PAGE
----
Bill's qualities are many, many for me. In some sense they embody the very qualities which I look for in all my musical experiences. If I had to find one word to describe it, it would have to be a balance of every different aspect of things. Let me say this: the important qualities for me in Bill are the same as those that are there for me in Mozart, Bach, Debussy, Stravinsky, Prokofiev and many other fine composers whose music I love very much. Plus the addition of a certain rhythmical experience in the music, which is, to any mind, his particular contribution to musical history.

I think it would be possible to find examples of almost any given combination of notes in Bill's music in some other written music. But it would be very difficult, if not impossible, to find those notes in anything like the rhythms that Bill plays. These are things that I find valuable and important to me in Larry and Bill.

BUNKER: This is a tough one. With Chuck— I'll take him first— probably the most outstanding thing that I appreciate in Chuck's playing is a certain kind a fluidity that he seems to get with the bass, that very few bass players up to now have achieved. In a different way, Scott La Faro, who worked with Bill, of course, before, had that quality. Since him, other bass players have suddenly found that it is possible to play the instrument in this fashion. But Chuck gets a kind of a very sonorous, soaring sound— a kind of a melodic sense. Well, sometimes he does sound very Jewish! But there's a very beautiful Jewishness to his solos that I like very, very much. He has the ability to play with the time, to interpolate figures, to get inside the time and then strike off on tangents. Things will be almost like swimming, and then coming back suddenly, and here's ONE— and off we go. I like his bass, too— he's got a good instrument.

And the gentleman on my left— I don't know, it's all superlatives— it’d get embarrassing. People have asked me: "Who's your favourite musician?" I say: "Bill is." "Why's that?" As I tell them, it’s because I hear just about everything that I want to hear in jazz in his playing. I can't find any shortcomings. I can't say: "Well, God, he'd really be superb if he only did this, or didn't do that." And so many times, if you're a professional jazz musician, you find yourself doing that with most players. After a certain point, when you've been involved in music that long, you do get a little picky— you pick things apart. I do— I tend to be that way; that's my nature. But there's nothing to pick apart in his playing. Like Chuck said, I've never heard that kind of rhythmic inventiveness from anybody on any instrument. There's a harmonic sense, a sense of logic and rightness in whatever he does that borders on the inhuman sometimes.

EVANS: I mean, what can I say after all that? I think it's a very interesting question that you asked, and it's difficult— and personal. And, of course, we wouldn't be together if we didn't have a lot of personal feelings about each other. But I'll try to keep pretty much within what I feel in the music. And to put both Larry and Chuck together, I think the thing that moves me most is that I can feel that things have been on a level for a long time, and just for a moment I might find something within myself that's a little bit different. And they're so ready all the time. This would be after such a long period of time that you figure they couldn't be ready to respond so quickly. Their being so ready makes me feel such a responsibility to come up with these things— and I feel that I don't do enough. But that is the miraculous thing to me.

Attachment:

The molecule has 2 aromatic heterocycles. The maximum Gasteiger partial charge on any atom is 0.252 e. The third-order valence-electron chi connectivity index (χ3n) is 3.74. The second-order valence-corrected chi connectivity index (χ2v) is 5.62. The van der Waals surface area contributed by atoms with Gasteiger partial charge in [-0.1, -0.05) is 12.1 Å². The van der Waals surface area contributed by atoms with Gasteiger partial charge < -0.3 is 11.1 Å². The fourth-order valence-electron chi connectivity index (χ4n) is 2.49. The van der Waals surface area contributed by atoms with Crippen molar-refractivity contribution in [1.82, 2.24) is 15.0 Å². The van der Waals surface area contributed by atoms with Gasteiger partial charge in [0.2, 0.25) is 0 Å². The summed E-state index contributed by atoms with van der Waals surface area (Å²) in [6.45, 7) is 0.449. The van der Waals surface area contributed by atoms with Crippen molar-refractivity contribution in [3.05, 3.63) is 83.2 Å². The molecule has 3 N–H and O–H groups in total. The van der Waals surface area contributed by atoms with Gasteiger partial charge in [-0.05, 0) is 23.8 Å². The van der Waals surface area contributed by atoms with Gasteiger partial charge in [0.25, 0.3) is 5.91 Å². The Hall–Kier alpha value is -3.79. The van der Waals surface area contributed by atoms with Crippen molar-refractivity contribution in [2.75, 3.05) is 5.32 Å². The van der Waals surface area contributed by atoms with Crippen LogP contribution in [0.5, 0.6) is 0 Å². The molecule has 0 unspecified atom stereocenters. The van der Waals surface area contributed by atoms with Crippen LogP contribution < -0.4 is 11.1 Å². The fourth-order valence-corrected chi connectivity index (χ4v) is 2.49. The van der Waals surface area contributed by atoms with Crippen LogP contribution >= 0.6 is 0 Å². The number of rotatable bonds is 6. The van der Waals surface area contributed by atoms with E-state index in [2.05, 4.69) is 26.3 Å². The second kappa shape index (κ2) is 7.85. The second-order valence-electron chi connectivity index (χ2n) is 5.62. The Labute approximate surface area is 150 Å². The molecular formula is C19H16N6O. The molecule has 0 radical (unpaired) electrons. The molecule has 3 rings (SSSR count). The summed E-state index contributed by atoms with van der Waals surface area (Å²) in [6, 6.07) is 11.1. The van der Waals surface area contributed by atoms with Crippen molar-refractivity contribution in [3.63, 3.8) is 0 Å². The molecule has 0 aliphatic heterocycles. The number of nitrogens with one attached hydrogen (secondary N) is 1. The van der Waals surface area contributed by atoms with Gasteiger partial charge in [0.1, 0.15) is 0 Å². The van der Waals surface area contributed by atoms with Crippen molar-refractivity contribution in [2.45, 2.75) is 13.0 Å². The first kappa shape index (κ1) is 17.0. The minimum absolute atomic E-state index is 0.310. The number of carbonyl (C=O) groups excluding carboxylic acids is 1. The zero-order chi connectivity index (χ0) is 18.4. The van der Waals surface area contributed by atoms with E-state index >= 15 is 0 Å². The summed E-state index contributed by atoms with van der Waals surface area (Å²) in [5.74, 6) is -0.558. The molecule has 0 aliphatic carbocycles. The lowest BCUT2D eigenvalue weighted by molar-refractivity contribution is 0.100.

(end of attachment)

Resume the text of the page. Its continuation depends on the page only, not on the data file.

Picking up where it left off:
As far as their musicianship, I find that superb and their interests musically Larry is a complete musician, as Chuck said— as many drummers are not. A1though many drummers, that don't know as much about music as Larry does, have a musical ear. Larry has a trained musical ear, as well as the taste and discretion that go with it. And, specifically, he's a master drummer, as far as I'm concerned, and percussionist.

One thing that I particularly like about Chuck's playing is his basic conception. You talk about a musician's conception, and it's always a mysterious thing that you can't develop. Of course, I find this in Larry, too. But there's a thing in bass players which I've always looked for, and if it isn't there, it just isn't there. And Chuck really has it. Another person that has it for me is Percy Heath. It’s a particular kind of thing that gives me a lot of support, and a lot of pleasure, too.

So I won't get too personal. I'll leave it go at that, except to say that neither one of them would be here if I didn't feel that they were the ones that I want to be here. I'm glad that they want to be here, but certainly it's my choice as well.

Copyright © 1966, Les Tomkins. All Rights Reserved